Franklin D. Roosevelt was President of the United States when Pearl Harbor was attacked. The next day, he asked Congress to declare war on Japan. In his speech, Roosevelt mentioned the date of the attack—December 7, 1941—and called it “a date which will live in infamy.” He meant that in the future, that date would be remembered as a day when something terrible happened. Many decades after the attack, that date does indeed continue to live in infamy.
In his speech, President Roosevelt also said that the United States had been at peace with Japan and was hoping to maintain that peace. That hope was shattered on December 7. As a direct result of the attack, the United States entered World War II.
Roosevelt had made Pearl Harbor the headquarters for the US Pacific Fleet earlier in 1941. He did this as a sign to Japan that the America was preparing for war, a move that he was warned against making. Roosevelt knew moving the fleet could trigger an attack. But he thought it was more important to show that America was powerful and ready to stop Japan from continuing to expand its territories.
Many people believe that Roosevelt could have prevented the attack on Pearl Harbor. They say he failed to act on information he received about a planned attack, though this has never been proven.
The military at Pearl Harbor was under the command of Admiral Husband E. Kimmel, who worked alongside General Walter Short. Not long after Kimmel was put in charge, he voiced his concern about Pearl Harbor being at risk of a surprise attack. However, he didn’t make any changes to prepare for such an attack.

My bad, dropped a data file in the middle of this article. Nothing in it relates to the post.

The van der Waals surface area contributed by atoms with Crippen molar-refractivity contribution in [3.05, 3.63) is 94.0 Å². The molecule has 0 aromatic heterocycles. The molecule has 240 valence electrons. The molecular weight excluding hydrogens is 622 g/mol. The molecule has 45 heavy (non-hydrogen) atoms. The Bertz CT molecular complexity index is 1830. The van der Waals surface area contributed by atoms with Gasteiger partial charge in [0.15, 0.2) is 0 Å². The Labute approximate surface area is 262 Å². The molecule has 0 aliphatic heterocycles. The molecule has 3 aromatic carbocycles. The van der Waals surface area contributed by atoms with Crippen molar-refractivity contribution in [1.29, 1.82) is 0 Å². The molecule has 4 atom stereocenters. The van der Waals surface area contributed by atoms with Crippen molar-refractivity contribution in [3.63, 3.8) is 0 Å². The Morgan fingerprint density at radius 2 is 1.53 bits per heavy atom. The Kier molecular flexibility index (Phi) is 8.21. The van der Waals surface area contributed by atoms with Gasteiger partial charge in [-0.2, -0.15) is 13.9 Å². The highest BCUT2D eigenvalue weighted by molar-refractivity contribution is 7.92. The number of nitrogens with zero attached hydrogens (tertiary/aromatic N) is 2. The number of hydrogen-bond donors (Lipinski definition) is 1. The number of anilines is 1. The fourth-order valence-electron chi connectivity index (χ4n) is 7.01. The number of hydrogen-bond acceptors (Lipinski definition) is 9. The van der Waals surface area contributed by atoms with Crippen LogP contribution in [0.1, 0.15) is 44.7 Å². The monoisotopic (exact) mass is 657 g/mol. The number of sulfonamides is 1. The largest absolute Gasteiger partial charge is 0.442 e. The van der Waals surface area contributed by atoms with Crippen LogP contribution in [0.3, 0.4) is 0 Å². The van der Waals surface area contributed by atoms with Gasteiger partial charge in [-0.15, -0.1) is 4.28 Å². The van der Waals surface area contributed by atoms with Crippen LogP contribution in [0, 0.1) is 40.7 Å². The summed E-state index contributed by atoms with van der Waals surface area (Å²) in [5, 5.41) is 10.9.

It has been said that both Kimmel and Short were given numerous warnings that an attack was possible, but neither one took any action. They were sent a message from General Marshall, Chief of Staff of the United States Army. The message stated that the military at Pearl Harbor should prepare for an attack in such a way as to avoid causing alarm among the civilian (non-military) population. However, no action was taken.
And on December 3, 1941—just four days before the attack—a final warning letting Kimmel know that war with Japan was close at hand was again ignored.
On the day of the attack, Kimmel and Short had planned to play golf. Instead they faced terrible destruction. Could it have been prevented? The question remains.
Both men admitted that they hadn’t expected an air attack. However, Short claimed that the government hadn’t provided the right resources. He stated that their ability to protect the base was limited, even if they had warning.
Kimmel and Short were removed from command ten days after the attack. The search for the truth about what happened at Pearl Harbor lasted for the rest of their lives. The two men kept trying to clear their names of any wrongdoing.
Admiral Chester W. Nimitz, who took command of the US Pacific Fleet after Kimmel, thought it was better that Kimmel hadn’t prepared for the attack. He said that if they had prepared, the fleet of ships would have left Pearl Harbor and gone out to sea. There, they all would have been destroyed, and more than five times as many American sailors would have been lost.
Short died in 1949, and Kimmel died in 1968. In 1999, both men were cleared of wrongdoing by the US Senate.